Landings data go just so far

How come we haven't seen this one in the New York Times?

A study released in mid-February by the National Academy of Sciences finds that the use of fishery landings data "can lead to faulty interpretations about the condition of fishery ecosystems."

Among other things, this new study confronts the much ballyhooed 2006 prediction of researcher Boris Worm and others who suggested — based on catch data — that the world could run out of seafood by 2048.

The new study, by Kim de Mutsert and James H. Cowan Jr. of Louisiana State University and Timothy E. Essington and Ray Hilborn of the University of Washington, was published in the Feb. 19 issue of the academy's journal, Proceedings.

Say the authors: "The use of landings data without context leads to significant misunderstanding, spurious correlations, and erroneous predictions."

De Mutsert and company are not saying concerns about overfishing are unjustified. However, as we strive toward the ideal of ecosystem-based management, it is critically important, they remind us, that we employ reliable indicators of an ecosystem's status.

One popular indicator is the mean trophic level index.

An organism's trophic level is its rank in the food chain, with humans at the top and primary producers, such as phytoplankton, at the base.

The MTLI, therefore, measures changes in the trophic level of fishery landings. As such, a declining trophic level would seem to suggest that we are "fishing down the food web," as Daniel Pauly of the University of British Columbia likes to say.

The question is, is this necessarily the case? Research by de Mutsert and company based on landings data from the Gulf of Mexico and the Atlantic south of the Chesapeake indicate that it is not.

These data seemed to suggest that the two areas "were overfished and exhibited badly degraded food webs, as evidenced by a low initial trophic index and subsequent declines in the index over time."

However, the de Mutsert team observed that the predominant landings in these areas consist of shrimp (the gulf) and menhaden (representing the Atlantic), both of which feed at low trophic levels.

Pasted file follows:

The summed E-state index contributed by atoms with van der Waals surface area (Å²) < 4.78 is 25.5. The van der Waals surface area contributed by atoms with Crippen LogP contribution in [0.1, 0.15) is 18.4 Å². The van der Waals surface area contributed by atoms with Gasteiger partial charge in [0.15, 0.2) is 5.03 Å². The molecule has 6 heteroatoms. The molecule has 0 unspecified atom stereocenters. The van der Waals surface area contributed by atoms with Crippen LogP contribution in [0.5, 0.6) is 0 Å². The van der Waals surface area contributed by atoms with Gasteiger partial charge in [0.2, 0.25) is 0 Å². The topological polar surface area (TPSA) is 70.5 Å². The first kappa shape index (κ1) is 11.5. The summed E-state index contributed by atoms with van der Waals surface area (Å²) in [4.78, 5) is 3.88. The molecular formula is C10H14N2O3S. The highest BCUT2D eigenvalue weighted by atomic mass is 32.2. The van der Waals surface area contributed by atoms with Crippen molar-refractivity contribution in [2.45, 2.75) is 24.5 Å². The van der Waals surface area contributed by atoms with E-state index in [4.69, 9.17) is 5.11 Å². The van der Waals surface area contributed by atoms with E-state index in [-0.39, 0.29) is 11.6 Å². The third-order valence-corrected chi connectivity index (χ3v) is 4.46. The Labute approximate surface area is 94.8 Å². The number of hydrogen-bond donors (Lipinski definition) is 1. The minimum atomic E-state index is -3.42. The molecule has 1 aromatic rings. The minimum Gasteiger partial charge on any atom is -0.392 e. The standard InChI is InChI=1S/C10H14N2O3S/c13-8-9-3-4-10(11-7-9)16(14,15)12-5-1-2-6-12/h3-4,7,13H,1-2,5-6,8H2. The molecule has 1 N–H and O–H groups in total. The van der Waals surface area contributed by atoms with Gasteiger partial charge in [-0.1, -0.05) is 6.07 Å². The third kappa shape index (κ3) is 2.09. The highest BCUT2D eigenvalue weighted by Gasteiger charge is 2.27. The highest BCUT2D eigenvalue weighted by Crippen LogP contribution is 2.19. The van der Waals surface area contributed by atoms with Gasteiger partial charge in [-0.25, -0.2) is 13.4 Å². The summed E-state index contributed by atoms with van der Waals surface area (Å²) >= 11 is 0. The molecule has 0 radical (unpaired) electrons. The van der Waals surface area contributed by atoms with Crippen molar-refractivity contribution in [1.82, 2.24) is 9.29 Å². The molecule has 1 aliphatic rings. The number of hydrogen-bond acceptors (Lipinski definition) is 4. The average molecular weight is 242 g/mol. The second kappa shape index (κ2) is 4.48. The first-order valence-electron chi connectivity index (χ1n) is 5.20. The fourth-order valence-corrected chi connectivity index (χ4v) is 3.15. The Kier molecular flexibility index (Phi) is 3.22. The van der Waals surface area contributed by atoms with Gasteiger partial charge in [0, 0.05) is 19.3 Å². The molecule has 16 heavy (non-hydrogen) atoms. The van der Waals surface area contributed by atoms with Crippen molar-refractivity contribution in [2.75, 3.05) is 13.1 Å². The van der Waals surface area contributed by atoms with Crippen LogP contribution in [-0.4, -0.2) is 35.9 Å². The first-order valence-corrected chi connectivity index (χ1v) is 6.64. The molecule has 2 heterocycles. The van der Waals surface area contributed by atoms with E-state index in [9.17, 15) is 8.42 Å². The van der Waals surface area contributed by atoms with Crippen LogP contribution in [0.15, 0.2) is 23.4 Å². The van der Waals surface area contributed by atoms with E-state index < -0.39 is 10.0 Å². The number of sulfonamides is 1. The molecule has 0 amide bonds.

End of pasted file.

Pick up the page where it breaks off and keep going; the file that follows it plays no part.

Using landings data from NMFS, the researchers found that the low trophic level indices were not a result of fishery-induced changes in the food web.

"In our reanalyses," the team said, "the low mean trophic level for the [Gulf of Mexico] actually resulted from large catches of two groups of low-trophic-level species, menhaden and shrimp, and the mean trophic level was slowly increasing, rather than decreasing."

And what about the use of landings data to predict fishery collapses, which Worm in 2006 defined as a reduction in landings of a species to 10 percent of any previous annual catch level?

It turns out that can be a shaky proposition as well, or to put it more positively, landings are but one reflection of a stock's health.

In the Gulf of Mexico, de Mutsert and his fellow researchers point out, some species, such as croaker and jack crevalle, "do not support directed commercial fisheries, so landings are sporadic and related to variability in effort, not population biomass."

Alternatively, some nominal "gulf" species — scallops and Nassau grouper, among others — have limited distribution in the Gulf of Mexico, "implying that removals can result in localized depletions and variable catches, but do not have much effect on a stock's health," the researchers contend.

Finally, they remind us that it is important to consider competing users, meaning recreational as well as commercial fishermen. Some gulf species, such as red snapper, are allotted equally to anglers and commercial fishermen; others, such as red drum, are off limits to commercial harvesters.

Using Worm's metric, the researchers point out, 80 percent of gulf species could be said to have collapsed between 1950 and 2001.

By contrast, de Mutsert and company took into account regulatory history, market forces and fishing effort and concluded that 21 percent of gulf species would have been deemed collapsed over the same period, and 8 percent as having recovered.

"Indeed," they write, "based solely on the 10 percent criterion, 72 [Gulf of Mexico] species have experienced a combined 98 collapses and recoveries since 1950, which... is unlikely to reflect real changes in population biomass at this spatial scale."

I learned of the study via the Houston Chronicle; the Society for Conservation Biology also reported on it in its magazine, Conservation.

A Google News search did not immediately turn it up anywhere else.

You can find it on the Proceedings Web site,

It will be time well spent. As Conservation suggests, "the debate surely isn't over."

Except in the New York Times.

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